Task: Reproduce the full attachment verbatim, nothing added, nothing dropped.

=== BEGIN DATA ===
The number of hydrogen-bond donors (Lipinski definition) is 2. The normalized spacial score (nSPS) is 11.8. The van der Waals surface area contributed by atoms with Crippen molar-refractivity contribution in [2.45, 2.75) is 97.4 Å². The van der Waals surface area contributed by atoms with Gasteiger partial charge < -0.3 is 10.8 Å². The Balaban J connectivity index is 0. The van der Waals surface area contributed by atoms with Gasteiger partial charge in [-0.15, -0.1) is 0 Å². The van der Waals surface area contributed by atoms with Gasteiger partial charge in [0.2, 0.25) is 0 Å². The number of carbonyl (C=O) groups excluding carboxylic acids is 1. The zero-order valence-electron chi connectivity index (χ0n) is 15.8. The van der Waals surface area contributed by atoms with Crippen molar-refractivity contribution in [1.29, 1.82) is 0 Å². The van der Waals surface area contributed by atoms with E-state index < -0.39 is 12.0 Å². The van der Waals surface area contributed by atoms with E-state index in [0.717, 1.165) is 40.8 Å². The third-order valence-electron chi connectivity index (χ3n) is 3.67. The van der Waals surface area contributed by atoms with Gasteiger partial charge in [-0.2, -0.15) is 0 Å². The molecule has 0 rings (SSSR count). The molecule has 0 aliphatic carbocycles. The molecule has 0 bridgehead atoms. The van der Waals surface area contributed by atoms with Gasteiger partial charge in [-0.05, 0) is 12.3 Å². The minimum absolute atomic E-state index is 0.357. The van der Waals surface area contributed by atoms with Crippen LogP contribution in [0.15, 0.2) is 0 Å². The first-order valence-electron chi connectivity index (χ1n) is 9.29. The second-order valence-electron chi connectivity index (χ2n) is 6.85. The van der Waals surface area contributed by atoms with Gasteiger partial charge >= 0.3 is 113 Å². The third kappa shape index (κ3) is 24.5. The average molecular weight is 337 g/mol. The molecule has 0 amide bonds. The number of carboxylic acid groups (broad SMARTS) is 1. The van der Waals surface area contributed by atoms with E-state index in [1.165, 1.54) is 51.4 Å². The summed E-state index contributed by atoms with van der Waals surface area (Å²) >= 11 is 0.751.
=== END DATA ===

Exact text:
The number of hydrogen-bond donors (Lipinski definition) is 2. The normalized spacial score (nSPS) is 11.8. The van der Waals surface area contributed by atoms with Crippen molar-refractivity contribution in [2.45, 2.75) is 97.4 Å². The van der Waals surface area contributed by atoms with Gasteiger partial charge < -0.3 is 10.8 Å². The Balaban J connectivity index is 0. The van der Waals surface area contributed by atoms with Gasteiger partial charge in [-0.15, -0.1) is 0 Å². The van der Waals surface area contributed by atoms with Gasteiger partial charge in [0.2, 0.25) is 0 Å². The number of carbonyl (C=O) groups excluding carboxylic acids is 1. The zero-order valence-electron chi connectivity index (χ0n) is 15.8. The van der Waals surface area contributed by atoms with Crippen molar-refractivity contribution in [1.29, 1.82) is 0 Å². The van der Waals surface area contributed by atoms with E-state index < -0.39 is 12.0 Å². The van der Waals surface area contributed by atoms with E-state index in [0.717, 1.165) is 40.8 Å². The third-order valence-electron chi connectivity index (χ3n) is 3.67. The van der Waals surface area contributed by atoms with Gasteiger partial charge in [-0.2, -0.15) is 0 Å². The molecule has 0 rings (SSSR count). The molecule has 0 aliphatic carbocycles. The molecule has 0 bridgehead atoms. The van der Waals surface area contributed by atoms with Gasteiger partial charge in [-0.05, 0) is 12.3 Å². The minimum absolute atomic E-state index is 0.357. The van der Waals surface area contributed by atoms with Crippen LogP contribution in [0.15, 0.2) is 0 Å². The first-order valence-electron chi connectivity index (χ1n) is 9.29. The second-order valence-electron chi connectivity index (χ2n) is 6.85. The van der Waals surface area contributed by atoms with Gasteiger partial charge >= 0.3 is 113 Å². The third kappa shape index (κ3) is 24.5. The average molecular weight is 337 g/mol. The molecule has 0 amide bonds. The number of carboxylic acid groups (broad SMARTS) is 1. The van der Waals surface area contributed by atoms with E-state index in [1.165, 1.54) is 51.4 Å². The summed E-state index contributed by atoms with van der Waals surface area (Å²) >= 11 is 0.751.